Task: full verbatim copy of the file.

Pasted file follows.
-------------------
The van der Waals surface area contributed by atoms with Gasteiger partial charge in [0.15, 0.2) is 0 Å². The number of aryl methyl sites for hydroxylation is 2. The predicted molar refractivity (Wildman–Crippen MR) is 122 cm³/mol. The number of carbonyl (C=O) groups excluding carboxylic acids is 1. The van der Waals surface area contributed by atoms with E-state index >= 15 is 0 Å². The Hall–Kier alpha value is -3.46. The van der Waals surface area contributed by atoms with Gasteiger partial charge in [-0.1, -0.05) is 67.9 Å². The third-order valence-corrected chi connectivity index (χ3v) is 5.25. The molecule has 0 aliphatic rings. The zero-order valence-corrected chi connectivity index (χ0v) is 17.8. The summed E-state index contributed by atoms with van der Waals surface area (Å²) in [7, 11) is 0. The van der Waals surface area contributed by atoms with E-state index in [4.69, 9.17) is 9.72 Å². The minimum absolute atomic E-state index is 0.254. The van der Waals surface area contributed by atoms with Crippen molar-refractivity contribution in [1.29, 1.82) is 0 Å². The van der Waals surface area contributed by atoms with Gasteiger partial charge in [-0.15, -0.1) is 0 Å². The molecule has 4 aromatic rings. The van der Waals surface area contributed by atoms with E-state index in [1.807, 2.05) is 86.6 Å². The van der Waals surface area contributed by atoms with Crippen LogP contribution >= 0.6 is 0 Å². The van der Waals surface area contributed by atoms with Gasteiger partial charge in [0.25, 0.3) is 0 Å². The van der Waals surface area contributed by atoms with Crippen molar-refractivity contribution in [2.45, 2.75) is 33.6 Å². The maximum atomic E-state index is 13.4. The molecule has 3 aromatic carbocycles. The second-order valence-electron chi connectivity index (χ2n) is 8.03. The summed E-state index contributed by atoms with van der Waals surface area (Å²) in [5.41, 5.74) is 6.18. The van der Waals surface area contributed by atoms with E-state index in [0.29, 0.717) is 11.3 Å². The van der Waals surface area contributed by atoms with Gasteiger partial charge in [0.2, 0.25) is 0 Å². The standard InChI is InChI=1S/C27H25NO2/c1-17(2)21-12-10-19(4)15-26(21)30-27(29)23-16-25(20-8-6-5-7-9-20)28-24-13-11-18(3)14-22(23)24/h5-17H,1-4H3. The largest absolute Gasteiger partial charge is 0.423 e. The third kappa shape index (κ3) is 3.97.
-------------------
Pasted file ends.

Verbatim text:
The van der Waals surface area contributed by atoms with Gasteiger partial charge in [0.15, 0.2) is 0 Å². The number of aryl methyl sites for hydroxylation is 2. The predicted molar refractivity (Wildman–Crippen MR) is 122 cm³/mol. The number of carbonyl (C=O) groups excluding carboxylic acids is 1. The van der Waals surface area contributed by atoms with E-state index >= 15 is 0 Å². The Hall–Kier alpha value is -3.46. The van der Waals surface area contributed by atoms with Gasteiger partial charge in [-0.1, -0.05) is 67.9 Å². The third-order valence-corrected chi connectivity index (χ3v) is 5.25. The molecule has 0 aliphatic rings. The zero-order valence-corrected chi connectivity index (χ0v) is 17.8. The summed E-state index contributed by atoms with van der Waals surface area (Å²) in [7, 11) is 0. The van der Waals surface area contributed by atoms with E-state index in [4.69, 9.17) is 9.72 Å². The minimum absolute atomic E-state index is 0.254. The van der Waals surface area contributed by atoms with Crippen molar-refractivity contribution in [1.29, 1.82) is 0 Å². The van der Waals surface area contributed by atoms with Gasteiger partial charge in [-0.15, -0.1) is 0 Å². The molecule has 4 aromatic rings. The van der Waals surface area contributed by atoms with E-state index in [1.807, 2.05) is 86.6 Å². The van der Waals surface area contributed by atoms with Crippen LogP contribution >= 0.6 is 0 Å². The van der Waals surface area contributed by atoms with Gasteiger partial charge in [0.25, 0.3) is 0 Å². The van der Waals surface area contributed by atoms with Crippen molar-refractivity contribution in [2.45, 2.75) is 33.6 Å². The maximum atomic E-state index is 13.4. The molecule has 3 aromatic carbocycles. The second-order valence-electron chi connectivity index (χ2n) is 8.03. The summed E-state index contributed by atoms with van der Waals surface area (Å²) in [5.41, 5.74) is 6.18. The van der Waals surface area contributed by atoms with E-state index in [0.29, 0.717) is 11.3 Å². The van der Waals surface area contributed by atoms with Gasteiger partial charge in [0.2, 0.25) is 0 Å². The standard InChI is InChI=1S/C27H25NO2/c1-17(2)21-12-10-19(4)15-26(21)30-27(29)23-16-25(20-8-6-5-7-9-20)28-24-13-11-18(3)14-22(23)24/h5-17H,1-4H3. The largest absolute Gasteiger partial charge is 0.423 e. The third kappa shape index (κ3) is 3.97.